Nobody else comes even close.

There are Republican candidates who are nearly as truthful as Democrats, and as we see, they’re dead in the water.

Sen. Marco Rubio is at barely 40 percent in the mostly false to pants on fire range. That’s enough to get him noticed, but he can’t get any real traction if 60 percent of what he says has some truth in it.

In the beginning, most political analysts anticipated former Gov. Jeb Bush to be the leading candidate. But he’s been stuck down at 5, 4, 3 percent. Is it because he’s low energy? Possibly, whatever that means. Soft on immigrants? Also a possibility because the typical GOP voter just loves to hate. A bad debater? Not THAT bad. Could it be because people remember his brother? No, everybody knows that George W. is in a class all to himself; even Charles Manson’s family only created one psychopath.

So, what can Bush, Gov. Chris Christie, Gov. John Kasich and Sen. Rand Paul all have in common? Their “liar, liar, pants on fire” ratings are all way down around 30 percent…which is still 30 percent too high for the President of the country for gawd’s sake, but pales in comparison to the front runners.

Their statements are true (or at least have some elements of truth) better than two-thirds of the time. Even that much truthiness — and it’s not really a lot — is the kiss of death for a Republican candidate. It’s got to be at least reversed if they hope to be the Republican candidate apparently; no more than a third can be dominated by factual elements, and a bare minimum of two thirds of what they say must be dominated by fantasy, legend and myth. In plain English, lies.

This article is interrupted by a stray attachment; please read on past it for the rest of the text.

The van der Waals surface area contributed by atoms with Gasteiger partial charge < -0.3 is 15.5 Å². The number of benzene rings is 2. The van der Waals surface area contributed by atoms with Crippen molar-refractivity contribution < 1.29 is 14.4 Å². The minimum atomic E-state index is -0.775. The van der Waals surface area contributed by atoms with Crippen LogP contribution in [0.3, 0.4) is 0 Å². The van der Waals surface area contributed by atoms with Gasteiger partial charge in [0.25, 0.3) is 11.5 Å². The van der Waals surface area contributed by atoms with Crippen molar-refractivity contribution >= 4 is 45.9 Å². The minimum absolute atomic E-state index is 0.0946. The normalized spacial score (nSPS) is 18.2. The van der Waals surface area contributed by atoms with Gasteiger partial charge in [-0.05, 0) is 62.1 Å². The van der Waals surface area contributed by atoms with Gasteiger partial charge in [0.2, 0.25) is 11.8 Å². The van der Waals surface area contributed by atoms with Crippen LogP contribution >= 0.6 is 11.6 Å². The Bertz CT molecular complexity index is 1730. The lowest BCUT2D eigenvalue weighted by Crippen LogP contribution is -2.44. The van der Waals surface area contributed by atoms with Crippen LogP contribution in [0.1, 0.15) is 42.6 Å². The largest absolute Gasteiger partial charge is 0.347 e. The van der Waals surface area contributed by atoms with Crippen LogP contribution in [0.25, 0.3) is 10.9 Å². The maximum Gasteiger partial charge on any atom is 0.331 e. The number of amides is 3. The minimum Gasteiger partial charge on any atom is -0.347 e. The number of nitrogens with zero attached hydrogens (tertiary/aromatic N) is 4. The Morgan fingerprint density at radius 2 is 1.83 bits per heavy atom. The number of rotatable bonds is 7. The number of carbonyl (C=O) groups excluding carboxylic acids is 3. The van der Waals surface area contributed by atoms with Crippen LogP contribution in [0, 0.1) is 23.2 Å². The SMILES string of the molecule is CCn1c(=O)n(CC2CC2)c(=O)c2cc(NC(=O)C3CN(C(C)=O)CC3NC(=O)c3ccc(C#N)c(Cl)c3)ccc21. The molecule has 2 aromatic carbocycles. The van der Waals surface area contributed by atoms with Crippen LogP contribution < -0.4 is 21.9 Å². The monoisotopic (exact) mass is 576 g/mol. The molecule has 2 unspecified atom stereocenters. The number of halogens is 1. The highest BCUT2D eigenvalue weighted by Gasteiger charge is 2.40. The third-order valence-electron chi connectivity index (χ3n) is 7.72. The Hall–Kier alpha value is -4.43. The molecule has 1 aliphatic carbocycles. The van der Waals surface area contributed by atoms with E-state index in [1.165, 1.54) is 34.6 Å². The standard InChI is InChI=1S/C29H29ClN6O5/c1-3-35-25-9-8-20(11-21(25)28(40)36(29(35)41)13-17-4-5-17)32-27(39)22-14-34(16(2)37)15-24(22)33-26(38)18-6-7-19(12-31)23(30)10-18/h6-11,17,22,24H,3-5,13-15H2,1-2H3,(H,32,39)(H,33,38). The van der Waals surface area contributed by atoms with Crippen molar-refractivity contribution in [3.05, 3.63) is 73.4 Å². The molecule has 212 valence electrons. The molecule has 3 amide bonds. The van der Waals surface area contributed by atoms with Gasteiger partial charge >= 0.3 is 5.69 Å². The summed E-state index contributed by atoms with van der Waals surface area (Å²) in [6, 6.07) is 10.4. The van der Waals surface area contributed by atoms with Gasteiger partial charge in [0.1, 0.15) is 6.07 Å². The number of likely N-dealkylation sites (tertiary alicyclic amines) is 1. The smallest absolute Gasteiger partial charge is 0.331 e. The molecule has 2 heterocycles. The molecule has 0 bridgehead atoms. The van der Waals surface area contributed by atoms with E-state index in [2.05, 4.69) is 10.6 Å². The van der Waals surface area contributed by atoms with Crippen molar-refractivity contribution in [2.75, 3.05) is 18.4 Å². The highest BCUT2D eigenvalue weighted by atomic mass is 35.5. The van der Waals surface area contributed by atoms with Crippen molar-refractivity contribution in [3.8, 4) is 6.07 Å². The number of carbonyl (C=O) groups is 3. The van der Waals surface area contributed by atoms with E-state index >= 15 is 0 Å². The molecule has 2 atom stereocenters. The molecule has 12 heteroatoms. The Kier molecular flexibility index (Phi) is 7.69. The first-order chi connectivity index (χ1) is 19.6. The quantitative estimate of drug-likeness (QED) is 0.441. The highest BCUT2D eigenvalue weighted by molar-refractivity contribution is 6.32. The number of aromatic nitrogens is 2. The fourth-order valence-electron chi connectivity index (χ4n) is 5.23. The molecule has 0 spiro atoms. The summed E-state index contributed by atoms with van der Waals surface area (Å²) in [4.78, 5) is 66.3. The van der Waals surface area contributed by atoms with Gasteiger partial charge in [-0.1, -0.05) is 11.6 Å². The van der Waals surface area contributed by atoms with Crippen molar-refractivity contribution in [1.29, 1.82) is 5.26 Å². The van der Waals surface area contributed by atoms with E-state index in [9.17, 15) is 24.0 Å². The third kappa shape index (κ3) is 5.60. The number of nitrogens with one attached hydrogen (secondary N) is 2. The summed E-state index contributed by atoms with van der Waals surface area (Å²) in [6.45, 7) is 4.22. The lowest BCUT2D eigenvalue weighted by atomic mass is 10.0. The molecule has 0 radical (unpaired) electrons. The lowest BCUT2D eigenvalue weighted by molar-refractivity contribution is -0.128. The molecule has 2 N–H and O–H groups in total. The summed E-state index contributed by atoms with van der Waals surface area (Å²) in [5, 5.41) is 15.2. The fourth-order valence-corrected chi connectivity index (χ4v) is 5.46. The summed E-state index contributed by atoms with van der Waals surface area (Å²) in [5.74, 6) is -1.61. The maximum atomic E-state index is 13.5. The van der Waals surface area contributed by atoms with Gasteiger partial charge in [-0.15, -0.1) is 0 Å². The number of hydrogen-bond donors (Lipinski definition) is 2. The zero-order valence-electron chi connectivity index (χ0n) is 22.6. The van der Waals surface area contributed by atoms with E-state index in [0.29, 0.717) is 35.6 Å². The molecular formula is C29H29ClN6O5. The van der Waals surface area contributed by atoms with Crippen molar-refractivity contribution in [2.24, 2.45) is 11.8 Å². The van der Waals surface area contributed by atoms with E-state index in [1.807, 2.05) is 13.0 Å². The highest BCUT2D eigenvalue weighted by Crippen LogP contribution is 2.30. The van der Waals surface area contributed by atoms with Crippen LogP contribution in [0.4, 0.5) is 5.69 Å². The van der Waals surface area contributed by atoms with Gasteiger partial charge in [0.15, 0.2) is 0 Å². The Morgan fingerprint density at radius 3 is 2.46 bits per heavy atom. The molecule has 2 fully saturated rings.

Is it party specific? Politifact rated Hillary Clinton at 62 percent on the truth side, Sen. Bernie Sanders at 63 percent and former Gov. Martin O’Malley at 75 percent (though saying very little). So yes, it’s party specific.

Does this tell us something about the candidates? Or about the voters? Do liars like to run as Republicans, or do Republicans like to be lied to?

Being that Dems lie to, just not as much, it’s got to be Republican voters. Of course, there are Democrats like that too, who like a good dose of illusion with their politics, but it’s a much smaller minority with a preference for fallacy. They both may be right in a sense, since, as Stephen Colbert said, reality has a liberal bias.

Admittedly, it’s a lot of work to sort it out. I can remember a time when we relied on the media to help us through these elections and they actually reported the truth. They don’t any more. It’s all about the spectacle now. The ad dollars. The controversy. The shock and awe.

Politifact does it, but it’s read only by political junkies. A couple of the 24-hour news networks do it, sometimes, but thinly. And for their effort? They have lousy ratings of course. But nobody does it in such a way that telling lies has negative consequences.

If telling lies has no negative consequences, then lies become equal — even superior — to the truth. This is not merely a moral issue. Truth has value. Lies form the basis for bad actions:

  • Saddam Hussein has weapons of mass destruction, and he’s going to use them;
  • Cutting taxes for the rich will grow the economy and create wonderful jobs;
  • Arm the moderate Syrian rebels, and they’ll defeat ISIL and President Bashar al-Assad too.

So how has it come to be that in America today, lying is the road to political success?

Ignorance is apparently the road to bliss in the Republican Party, with a large side order of hate and fear.


Harvey A. Gold